The Calculus of Their Consent

by Corey Robin on May 5, 2014

In addition to Kieran’s terrific write-up yesterday on Foucault’s engagement with Gary Becker, I want to recommend Kathy Geier’s very smart treatment of, among other things, feminist critiques of Becker’s theory of the family.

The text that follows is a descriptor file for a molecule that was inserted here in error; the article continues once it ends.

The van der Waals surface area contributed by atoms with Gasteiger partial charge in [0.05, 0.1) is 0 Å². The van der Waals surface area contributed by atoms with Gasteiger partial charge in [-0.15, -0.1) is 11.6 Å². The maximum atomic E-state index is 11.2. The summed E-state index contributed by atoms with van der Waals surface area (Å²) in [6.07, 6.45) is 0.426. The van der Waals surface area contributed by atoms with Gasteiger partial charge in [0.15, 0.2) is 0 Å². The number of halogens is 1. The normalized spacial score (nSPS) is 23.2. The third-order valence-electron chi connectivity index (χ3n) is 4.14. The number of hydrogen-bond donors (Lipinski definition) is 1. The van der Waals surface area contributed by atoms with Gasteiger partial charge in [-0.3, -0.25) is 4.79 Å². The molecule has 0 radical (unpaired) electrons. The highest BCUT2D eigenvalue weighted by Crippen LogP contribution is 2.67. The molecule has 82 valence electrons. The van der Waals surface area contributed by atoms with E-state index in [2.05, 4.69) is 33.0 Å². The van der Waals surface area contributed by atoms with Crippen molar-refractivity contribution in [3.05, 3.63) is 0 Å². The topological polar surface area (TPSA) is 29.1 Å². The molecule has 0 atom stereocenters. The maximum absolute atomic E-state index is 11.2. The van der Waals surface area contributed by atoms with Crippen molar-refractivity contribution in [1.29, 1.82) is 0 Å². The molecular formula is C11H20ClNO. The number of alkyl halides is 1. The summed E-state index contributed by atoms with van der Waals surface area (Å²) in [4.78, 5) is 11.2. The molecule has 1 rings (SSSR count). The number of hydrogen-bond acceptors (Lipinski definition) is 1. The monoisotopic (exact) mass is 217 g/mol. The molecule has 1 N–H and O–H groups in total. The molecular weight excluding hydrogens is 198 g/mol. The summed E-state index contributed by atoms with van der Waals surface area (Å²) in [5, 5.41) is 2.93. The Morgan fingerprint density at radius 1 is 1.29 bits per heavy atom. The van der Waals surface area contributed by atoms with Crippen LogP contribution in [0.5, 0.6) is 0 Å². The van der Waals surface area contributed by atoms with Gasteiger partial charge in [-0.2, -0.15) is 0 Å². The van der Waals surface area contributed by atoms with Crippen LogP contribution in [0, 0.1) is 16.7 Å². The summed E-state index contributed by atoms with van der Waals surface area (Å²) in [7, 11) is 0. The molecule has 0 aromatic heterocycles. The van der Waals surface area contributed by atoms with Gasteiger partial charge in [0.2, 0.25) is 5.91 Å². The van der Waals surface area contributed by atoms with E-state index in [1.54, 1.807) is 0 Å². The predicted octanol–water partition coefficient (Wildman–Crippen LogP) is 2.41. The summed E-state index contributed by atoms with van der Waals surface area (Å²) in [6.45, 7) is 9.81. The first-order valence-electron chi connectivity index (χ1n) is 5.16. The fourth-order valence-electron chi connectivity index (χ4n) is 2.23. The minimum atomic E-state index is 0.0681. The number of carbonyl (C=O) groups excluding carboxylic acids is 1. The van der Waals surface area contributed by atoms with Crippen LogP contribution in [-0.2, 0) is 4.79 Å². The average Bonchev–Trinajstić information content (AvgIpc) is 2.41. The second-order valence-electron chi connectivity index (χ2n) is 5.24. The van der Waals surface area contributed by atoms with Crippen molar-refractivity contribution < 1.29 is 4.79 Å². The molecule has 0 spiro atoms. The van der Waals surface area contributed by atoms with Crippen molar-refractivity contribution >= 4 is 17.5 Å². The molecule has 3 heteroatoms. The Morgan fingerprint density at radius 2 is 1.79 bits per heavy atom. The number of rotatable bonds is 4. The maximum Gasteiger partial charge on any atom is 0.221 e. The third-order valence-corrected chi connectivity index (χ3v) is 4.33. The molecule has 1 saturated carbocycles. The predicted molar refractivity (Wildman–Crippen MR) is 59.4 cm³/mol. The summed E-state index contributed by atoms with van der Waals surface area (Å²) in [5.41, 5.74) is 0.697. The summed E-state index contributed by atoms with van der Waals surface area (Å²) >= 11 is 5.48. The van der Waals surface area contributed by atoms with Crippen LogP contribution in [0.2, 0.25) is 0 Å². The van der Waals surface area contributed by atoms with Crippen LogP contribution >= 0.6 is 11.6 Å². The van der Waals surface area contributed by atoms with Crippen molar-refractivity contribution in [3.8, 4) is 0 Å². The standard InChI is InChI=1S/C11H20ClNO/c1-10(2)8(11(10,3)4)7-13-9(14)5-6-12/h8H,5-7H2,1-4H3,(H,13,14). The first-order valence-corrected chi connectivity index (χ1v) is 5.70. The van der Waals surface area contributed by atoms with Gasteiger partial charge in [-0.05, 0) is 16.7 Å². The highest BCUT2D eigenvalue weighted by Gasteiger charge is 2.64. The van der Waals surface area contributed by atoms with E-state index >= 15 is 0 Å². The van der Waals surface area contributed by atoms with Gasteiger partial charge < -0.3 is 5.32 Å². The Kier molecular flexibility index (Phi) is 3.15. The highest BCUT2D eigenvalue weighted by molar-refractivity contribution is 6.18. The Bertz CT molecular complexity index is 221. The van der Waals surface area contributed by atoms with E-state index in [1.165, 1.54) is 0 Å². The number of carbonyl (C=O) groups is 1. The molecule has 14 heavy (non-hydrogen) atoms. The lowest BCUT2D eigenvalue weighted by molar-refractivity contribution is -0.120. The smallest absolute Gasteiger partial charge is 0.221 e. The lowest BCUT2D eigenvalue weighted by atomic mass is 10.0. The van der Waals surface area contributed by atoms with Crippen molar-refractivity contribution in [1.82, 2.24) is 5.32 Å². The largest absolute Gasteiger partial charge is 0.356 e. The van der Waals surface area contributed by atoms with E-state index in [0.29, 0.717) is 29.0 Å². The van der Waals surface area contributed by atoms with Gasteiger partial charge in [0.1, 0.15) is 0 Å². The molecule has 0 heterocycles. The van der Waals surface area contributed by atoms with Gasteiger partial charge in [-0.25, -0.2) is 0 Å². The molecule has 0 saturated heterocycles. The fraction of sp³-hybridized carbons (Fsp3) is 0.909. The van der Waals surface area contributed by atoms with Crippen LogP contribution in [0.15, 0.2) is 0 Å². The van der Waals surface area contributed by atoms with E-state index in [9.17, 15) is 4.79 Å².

There are many ideas in Becker’s Treatise on the Family (originally published in 1981; republished in a revised version in 1991) that are problematic and/or offensive to feminists. For one thing, there is the assumption that economic actors behave selfishly in markets but altruistically within families — a theory that’s objectionable in both parts. There’s also the matter of how, in the words of Deirdre McCloskey, “the family in Becker’s world has one purpose, one utility function — guess whose? — unproblematically unified in the way that the neoclassical firm is supposed to be.” [click to continue…]